These changes are necessary since what has taken place in Telangana and Andhra Pradesh is probably being watched with interest by political parties around the country. Given that most ideas concerning governance in India, good or bad, have travelled from the states to the centre, the day may not be far when the central government is formed through an illegitimate majority gained only by flagrant violation of the Tenth Schedule.


1 The Supreme Court alone has delivered no fewer than 20 judgments interpreting some aspect of the Tenth Schedule, the earliest being the Kihoto Hollohan case and the latest in Nabam Rebia & Bamang Felix v Deputy Speaker, Arunachal Pradesh Legislative Assembly (2016).

2 See,“Statement of Objects and Reasons” to the Constitution (Ninety-first Amendment) Act, 2003 (

3 See, for instance, Balchandra Jharkiholi v B S Yeddyurappa (2011), where the Supreme Court set aside the decision of the speaker of the Karnataka State Legislative Assembly disqualifying 13 members of legislative assemblies.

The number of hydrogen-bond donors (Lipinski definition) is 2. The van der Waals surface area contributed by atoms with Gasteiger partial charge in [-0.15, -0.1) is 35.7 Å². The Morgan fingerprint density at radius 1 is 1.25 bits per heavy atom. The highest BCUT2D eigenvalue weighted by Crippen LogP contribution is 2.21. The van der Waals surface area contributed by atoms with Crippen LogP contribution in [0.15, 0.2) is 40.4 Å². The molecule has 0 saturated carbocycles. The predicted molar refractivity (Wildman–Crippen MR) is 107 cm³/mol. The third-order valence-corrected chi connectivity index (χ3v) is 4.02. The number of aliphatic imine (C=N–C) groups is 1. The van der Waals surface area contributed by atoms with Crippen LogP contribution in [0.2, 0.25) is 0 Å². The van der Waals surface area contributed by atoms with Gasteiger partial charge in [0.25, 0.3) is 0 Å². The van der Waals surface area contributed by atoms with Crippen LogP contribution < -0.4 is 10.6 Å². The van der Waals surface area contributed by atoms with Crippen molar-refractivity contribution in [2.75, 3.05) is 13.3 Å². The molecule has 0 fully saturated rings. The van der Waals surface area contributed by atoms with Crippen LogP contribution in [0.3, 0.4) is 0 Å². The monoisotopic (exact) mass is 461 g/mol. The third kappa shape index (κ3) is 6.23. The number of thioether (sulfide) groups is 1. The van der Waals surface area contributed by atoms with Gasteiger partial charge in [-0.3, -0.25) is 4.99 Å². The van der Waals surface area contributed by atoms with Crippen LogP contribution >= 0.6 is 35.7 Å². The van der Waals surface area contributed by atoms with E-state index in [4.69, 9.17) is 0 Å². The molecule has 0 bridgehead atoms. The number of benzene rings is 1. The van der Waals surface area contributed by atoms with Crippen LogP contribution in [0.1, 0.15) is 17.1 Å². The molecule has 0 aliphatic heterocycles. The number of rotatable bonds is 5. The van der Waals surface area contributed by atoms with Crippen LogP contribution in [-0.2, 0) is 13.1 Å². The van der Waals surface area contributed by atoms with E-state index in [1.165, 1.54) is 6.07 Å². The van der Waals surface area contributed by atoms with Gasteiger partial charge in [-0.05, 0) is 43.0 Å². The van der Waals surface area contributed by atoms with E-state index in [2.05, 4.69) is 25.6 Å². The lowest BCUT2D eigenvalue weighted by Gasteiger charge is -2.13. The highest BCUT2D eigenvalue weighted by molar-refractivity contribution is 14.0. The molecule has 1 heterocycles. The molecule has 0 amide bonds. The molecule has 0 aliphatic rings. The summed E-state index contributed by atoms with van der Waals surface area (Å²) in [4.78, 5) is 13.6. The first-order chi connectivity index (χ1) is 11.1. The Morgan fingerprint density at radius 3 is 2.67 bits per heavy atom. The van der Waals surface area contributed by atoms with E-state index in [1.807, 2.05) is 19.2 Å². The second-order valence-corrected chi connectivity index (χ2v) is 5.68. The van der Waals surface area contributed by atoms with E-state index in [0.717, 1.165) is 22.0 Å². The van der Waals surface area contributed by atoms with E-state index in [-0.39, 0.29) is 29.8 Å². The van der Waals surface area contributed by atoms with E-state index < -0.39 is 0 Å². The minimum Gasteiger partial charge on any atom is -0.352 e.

4 This suggestion was made in a private member’s bill to this effect by then member of parliament, Manish Tewari, but the same lapsed. See Manish Tewari (2016).


Balchandra Jharkiholi v BS Yeddyurappa (2011): SCC, SC, 7, p 1.

Business Standard (2016): “Hyderabad High Court Issues Notices to 20 YSRCP Members,” 14 November, viewed on 10 June 2017,

Gandhi, Jatin (2016): “Parliament Spending Less Time Debating Laws Than Ever. Here’s Proof,” Hindustan Times, 29 August, viewed on 10 June 2017,

Kihoto Hollohan v Zachilhu (1992): SCC Supp, SC, 2, p 651.

Nabam Rebia & Bamang Felix v Deputy Speaker, Arunachal Pradesh Legislative Assembly (2016): SCC, SC, 8, p 1.

S A Sampath Kumar v Kale Yadaiah (2016): Special Leave Petition (Civil), SC, 33677/2015, order by the Supreme Court dated 8 November 2016, viewed on 10 June 2017,

Somashekar, M (2017): “Ruling Parties Use Defections to Consolidate Position in AP, Telangana,” Business Line, 11 April, viewed on 10 June 2017,

Tewari, Manish (2016): “Liberate the Legislator,” Hindu, 30 April, viewed on 10 June 2017,

Vaishnav, Milan (2017): When Crime Pays: Money and Muscle in Indian Politics, Delhi: HarperCollins.

Updated On : 16th Jun, 2017